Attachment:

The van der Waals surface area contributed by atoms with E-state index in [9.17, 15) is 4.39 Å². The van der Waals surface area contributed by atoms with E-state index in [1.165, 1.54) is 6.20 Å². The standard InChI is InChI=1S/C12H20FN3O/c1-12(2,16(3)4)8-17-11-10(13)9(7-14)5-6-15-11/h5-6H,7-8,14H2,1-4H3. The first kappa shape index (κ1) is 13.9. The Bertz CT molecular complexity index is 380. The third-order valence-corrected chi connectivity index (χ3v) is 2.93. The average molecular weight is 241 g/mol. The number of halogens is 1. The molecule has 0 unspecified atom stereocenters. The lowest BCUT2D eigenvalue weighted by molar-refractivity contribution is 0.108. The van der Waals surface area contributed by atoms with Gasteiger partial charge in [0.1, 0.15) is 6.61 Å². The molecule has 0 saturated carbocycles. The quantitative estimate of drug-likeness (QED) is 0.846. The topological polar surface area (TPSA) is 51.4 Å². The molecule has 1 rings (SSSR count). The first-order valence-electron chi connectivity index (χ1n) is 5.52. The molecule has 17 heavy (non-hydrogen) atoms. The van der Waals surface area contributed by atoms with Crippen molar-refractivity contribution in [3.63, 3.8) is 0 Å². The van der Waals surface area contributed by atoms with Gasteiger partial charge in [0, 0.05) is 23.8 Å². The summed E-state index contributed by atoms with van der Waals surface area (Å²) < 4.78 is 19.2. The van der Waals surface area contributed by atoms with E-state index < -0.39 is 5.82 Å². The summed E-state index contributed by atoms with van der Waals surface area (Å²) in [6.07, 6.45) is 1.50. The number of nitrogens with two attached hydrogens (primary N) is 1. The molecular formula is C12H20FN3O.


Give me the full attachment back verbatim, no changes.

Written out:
The van der Waals surface area contributed by atoms with E-state index in [9.17, 15) is 4.39 Å². The van der Waals surface area contributed by atoms with E-state index in [1.165, 1.54) is 6.20 Å². The standard InChI is InChI=1S/C12H20FN3O/c1-12(2,16(3)4)8-17-11-10(13)9(7-14)5-6-15-11/h5-6H,7-8,14H2,1-4H3. The first kappa shape index (κ1) is 13.9. The Bertz CT molecular complexity index is 380. The third-order valence-corrected chi connectivity index (χ3v) is 2.93. The average molecular weight is 241 g/mol. The number of halogens is 1. The molecule has 0 unspecified atom stereocenters. The lowest BCUT2D eigenvalue weighted by molar-refractivity contribution is 0.108. The van der Waals surface area contributed by atoms with Gasteiger partial charge in [0.1, 0.15) is 6.61 Å². The molecule has 0 saturated carbocycles. The quantitative estimate of drug-likeness (QED) is 0.846. The topological polar surface area (TPSA) is 51.4 Å². The molecule has 1 rings (SSSR count). The first-order valence-electron chi connectivity index (χ1n) is 5.52. The molecule has 17 heavy (non-hydrogen) atoms. The van der Waals surface area contributed by atoms with Crippen molar-refractivity contribution in [3.63, 3.8) is 0 Å². The van der Waals surface area contributed by atoms with Gasteiger partial charge in [0, 0.05) is 23.8 Å². The summed E-state index contributed by atoms with van der Waals surface area (Å²) < 4.78 is 19.2. The van der Waals surface area contributed by atoms with E-state index < -0.39 is 5.82 Å². The summed E-state index contributed by atoms with van der Waals surface area (Å²) in [6.07, 6.45) is 1.50. The number of nitrogens with two attached hydrogens (primary N) is 1. The molecular formula is C12H20FN3O.